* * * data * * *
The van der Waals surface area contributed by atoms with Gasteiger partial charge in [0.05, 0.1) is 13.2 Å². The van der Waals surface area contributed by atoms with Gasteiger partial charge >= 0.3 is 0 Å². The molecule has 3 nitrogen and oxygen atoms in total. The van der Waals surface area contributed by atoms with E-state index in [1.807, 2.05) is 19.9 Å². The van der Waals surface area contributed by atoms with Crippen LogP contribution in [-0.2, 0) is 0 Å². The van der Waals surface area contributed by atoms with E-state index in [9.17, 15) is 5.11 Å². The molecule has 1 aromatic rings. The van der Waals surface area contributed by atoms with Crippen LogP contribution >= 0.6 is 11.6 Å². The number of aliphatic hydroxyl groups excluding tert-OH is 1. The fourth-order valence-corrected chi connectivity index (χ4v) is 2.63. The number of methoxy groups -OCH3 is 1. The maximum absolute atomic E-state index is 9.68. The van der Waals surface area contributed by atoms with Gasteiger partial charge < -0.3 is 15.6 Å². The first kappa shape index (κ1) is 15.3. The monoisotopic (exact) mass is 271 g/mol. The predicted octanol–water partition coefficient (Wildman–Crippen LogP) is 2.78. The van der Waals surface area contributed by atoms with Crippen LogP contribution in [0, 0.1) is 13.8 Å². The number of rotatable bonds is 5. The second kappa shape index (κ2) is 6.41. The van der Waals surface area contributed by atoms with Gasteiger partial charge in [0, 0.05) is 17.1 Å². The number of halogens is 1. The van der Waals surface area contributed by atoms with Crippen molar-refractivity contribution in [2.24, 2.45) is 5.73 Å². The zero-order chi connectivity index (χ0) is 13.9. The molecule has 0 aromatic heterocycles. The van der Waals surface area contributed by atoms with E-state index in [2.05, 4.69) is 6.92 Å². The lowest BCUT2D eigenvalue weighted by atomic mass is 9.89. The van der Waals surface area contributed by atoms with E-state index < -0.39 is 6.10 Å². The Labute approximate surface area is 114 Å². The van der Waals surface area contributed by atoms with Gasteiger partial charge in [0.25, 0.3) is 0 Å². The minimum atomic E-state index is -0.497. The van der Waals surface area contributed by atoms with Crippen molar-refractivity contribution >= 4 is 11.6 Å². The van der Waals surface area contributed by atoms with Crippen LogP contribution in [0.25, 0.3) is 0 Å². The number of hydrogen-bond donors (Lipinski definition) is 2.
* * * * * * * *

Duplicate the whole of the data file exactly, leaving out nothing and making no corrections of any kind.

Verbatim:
The van der Waals surface area contributed by atoms with Gasteiger partial charge in [0.05, 0.1) is 13.2 Å². The van der Waals surface area contributed by atoms with Gasteiger partial charge >= 0.3 is 0 Å². The molecule has 3 nitrogen and oxygen atoms in total. The van der Waals surface area contributed by atoms with E-state index in [1.807, 2.05) is 19.9 Å². The van der Waals surface area contributed by atoms with Crippen LogP contribution in [-0.2, 0) is 0 Å². The van der Waals surface area contributed by atoms with E-state index in [9.17, 15) is 5.11 Å². The molecule has 1 aromatic rings. The van der Waals surface area contributed by atoms with Crippen LogP contribution >= 0.6 is 11.6 Å². The number of aliphatic hydroxyl groups excluding tert-OH is 1. The fourth-order valence-corrected chi connectivity index (χ4v) is 2.63. The number of methoxy groups -OCH3 is 1. The maximum absolute atomic E-state index is 9.68. The van der Waals surface area contributed by atoms with Gasteiger partial charge < -0.3 is 15.6 Å². The first kappa shape index (κ1) is 15.3. The monoisotopic (exact) mass is 271 g/mol. The predicted octanol–water partition coefficient (Wildman–Crippen LogP) is 2.78. The van der Waals surface area contributed by atoms with Crippen LogP contribution in [0, 0.1) is 13.8 Å². The number of rotatable bonds is 5. The second kappa shape index (κ2) is 6.41. The van der Waals surface area contributed by atoms with Gasteiger partial charge in [0, 0.05) is 17.1 Å². The number of halogens is 1. The van der Waals surface area contributed by atoms with Crippen molar-refractivity contribution in [2.24, 2.45) is 5.73 Å². The zero-order chi connectivity index (χ0) is 13.9. The molecule has 0 aromatic heterocycles. The van der Waals surface area contributed by atoms with E-state index in [2.05, 4.69) is 6.92 Å². The lowest BCUT2D eigenvalue weighted by atomic mass is 9.89. The van der Waals surface area contributed by atoms with E-state index < -0.39 is 6.10 Å². The Labute approximate surface area is 114 Å². The van der Waals surface area contributed by atoms with Gasteiger partial charge in [0.25, 0.3) is 0 Å². The minimum atomic E-state index is -0.497. The van der Waals surface area contributed by atoms with Crippen molar-refractivity contribution >= 4 is 11.6 Å². The van der Waals surface area contributed by atoms with Crippen LogP contribution in [0.25, 0.3) is 0 Å². The number of hydrogen-bond donors (Lipinski definition) is 2.